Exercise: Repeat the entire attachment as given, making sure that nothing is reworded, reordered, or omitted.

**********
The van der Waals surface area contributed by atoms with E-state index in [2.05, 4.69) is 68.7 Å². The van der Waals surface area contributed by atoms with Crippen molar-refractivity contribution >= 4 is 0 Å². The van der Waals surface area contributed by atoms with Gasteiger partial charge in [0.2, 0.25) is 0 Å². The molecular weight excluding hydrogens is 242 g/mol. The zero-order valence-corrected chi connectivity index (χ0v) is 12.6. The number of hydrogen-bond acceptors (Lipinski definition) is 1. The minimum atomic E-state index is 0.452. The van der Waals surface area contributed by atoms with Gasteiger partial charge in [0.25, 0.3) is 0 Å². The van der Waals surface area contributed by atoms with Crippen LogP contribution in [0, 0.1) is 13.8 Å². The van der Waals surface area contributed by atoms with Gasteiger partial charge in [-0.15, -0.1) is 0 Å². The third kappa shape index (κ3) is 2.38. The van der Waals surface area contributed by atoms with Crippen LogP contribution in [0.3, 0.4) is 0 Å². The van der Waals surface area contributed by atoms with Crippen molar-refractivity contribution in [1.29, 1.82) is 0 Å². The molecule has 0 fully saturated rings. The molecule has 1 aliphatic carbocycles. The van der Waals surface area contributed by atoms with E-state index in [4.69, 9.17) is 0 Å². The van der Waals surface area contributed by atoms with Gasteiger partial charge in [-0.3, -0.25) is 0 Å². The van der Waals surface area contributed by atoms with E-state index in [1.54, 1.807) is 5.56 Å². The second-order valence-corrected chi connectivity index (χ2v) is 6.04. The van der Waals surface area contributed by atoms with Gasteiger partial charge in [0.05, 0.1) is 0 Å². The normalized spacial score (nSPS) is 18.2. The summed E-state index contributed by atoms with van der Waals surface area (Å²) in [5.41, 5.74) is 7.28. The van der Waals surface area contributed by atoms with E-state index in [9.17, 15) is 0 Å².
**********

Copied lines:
The van der Waals surface area contributed by atoms with E-state index in [2.05, 4.69) is 68.7 Å². The van der Waals surface area contributed by atoms with Crippen molar-refractivity contribution >= 4 is 0 Å². The van der Waals surface area contributed by atoms with Gasteiger partial charge in [0.2, 0.25) is 0 Å². The molecular weight excluding hydrogens is 242 g/mol. The zero-order valence-corrected chi connectivity index (χ0v) is 12.6. The number of hydrogen-bond acceptors (Lipinski definition) is 1. The minimum atomic E-state index is 0.452. The van der Waals surface area contributed by atoms with Gasteiger partial charge in [0.25, 0.3) is 0 Å². The van der Waals surface area contributed by atoms with Crippen LogP contribution in [0, 0.1) is 13.8 Å². The van der Waals surface area contributed by atoms with Gasteiger partial charge in [-0.15, -0.1) is 0 Å². The third kappa shape index (κ3) is 2.38. The van der Waals surface area contributed by atoms with Crippen LogP contribution in [0.3, 0.4) is 0 Å². The van der Waals surface area contributed by atoms with Crippen molar-refractivity contribution in [1.29, 1.82) is 0 Å². The molecule has 0 fully saturated rings. The molecule has 1 aliphatic carbocycles. The van der Waals surface area contributed by atoms with E-state index in [4.69, 9.17) is 0 Å². The van der Waals surface area contributed by atoms with Gasteiger partial charge in [-0.3, -0.25) is 0 Å². The van der Waals surface area contributed by atoms with E-state index in [1.54, 1.807) is 5.56 Å². The second-order valence-corrected chi connectivity index (χ2v) is 6.04. The van der Waals surface area contributed by atoms with Gasteiger partial charge in [0.05, 0.1) is 0 Å². The normalized spacial score (nSPS) is 18.2. The summed E-state index contributed by atoms with van der Waals surface area (Å²) in [5.41, 5.74) is 7.28. The van der Waals surface area contributed by atoms with E-state index in [9.17, 15) is 0 Å².